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Geoscientist Geologist

Geoscientists study the Earth's structure and formation, and analyse rocks to explore its natural mineral and energy resources.

Salary, a pound sign Salary: £22,000 to £75,000 average per year
Hours, a clock face Hours: Variable per week

1. Entry requirements

You’ll need a degree in a relevant subject like:

  • Earth science
  • environmental geology
  • geology
  • geophysics
  • geoscience

Some employers may expect you to have, or be working towards, a postgraduate qualification like an MSc, MGeol, MSci or PhD.

The Geological Society has more information on becoming a geoscientist.

2. Skills required

You’ll need:

  • scientific and technical skills
  • observational skills
  • a methodical approach, including problem solving
  • the ability to work with statistical and graphical information

3. What you'll do

You’ll use a range of investigation methods, including drilling, seismic surveying, satellite and aerial imagery, and electromagnetic measurement.
 
Geoscience is a broad subject. You could specialise in an area like geophysics, environmental geology, natural hazards, energy resources, or mining and extraction.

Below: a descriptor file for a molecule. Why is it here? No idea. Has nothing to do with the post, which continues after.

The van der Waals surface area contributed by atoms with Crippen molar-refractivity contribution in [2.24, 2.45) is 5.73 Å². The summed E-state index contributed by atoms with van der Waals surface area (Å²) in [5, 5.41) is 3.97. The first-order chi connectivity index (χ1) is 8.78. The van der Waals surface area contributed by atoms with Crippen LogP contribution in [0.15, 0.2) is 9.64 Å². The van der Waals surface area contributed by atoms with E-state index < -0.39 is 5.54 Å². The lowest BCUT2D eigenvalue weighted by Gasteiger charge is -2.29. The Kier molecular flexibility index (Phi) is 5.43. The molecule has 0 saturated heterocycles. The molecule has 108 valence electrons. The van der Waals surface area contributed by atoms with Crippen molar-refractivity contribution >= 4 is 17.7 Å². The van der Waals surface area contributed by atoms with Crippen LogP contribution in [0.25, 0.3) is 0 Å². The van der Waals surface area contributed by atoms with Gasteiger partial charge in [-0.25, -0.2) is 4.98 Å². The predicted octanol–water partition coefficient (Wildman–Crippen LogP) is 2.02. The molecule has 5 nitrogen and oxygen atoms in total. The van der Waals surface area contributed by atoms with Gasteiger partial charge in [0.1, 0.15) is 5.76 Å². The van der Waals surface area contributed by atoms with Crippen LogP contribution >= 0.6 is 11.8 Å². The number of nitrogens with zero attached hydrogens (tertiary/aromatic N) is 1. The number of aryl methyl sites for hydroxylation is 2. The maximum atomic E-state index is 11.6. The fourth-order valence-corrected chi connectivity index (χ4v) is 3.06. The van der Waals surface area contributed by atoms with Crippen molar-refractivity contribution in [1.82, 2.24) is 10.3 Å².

You’ll use your knowledge and expertise in a number of ways, like:

  • assessing the ground for building suitability on engineering projects like dam or tunnel building
  • advising on suitable sites for landfill or storage of nuclear waste
  • searching for energy resources and minerals, like gas and oil
  • designing projects to search for new water supplies
  • studying volcanic and seismic activity to develop early warning systems for communities living close to earthquake zones

4. Salary

Starter: £22,000 to £35,000

Experienced: £50,000

Highly Experienced: up to £75,000 (consultant)

You may earn a higher salary if you work in remote areas or in the oil and gas industries.

These figures are a guide.

5. Working hours, patterns and environment

Some jobs involve working 9am to 5pm in an office or laboratory, but you may work longer hours in areas like drilling or testing. 

If you’re based on an oil rig, you’ll spend several weeks on an offshore platform.

You could work anywhere in the UK or overseas.

The work can be physically demanding.

6. Career path and progression

With experience, you could progress towards a consultant position, or move into teaching or management. 

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Last updated: 11 April 2017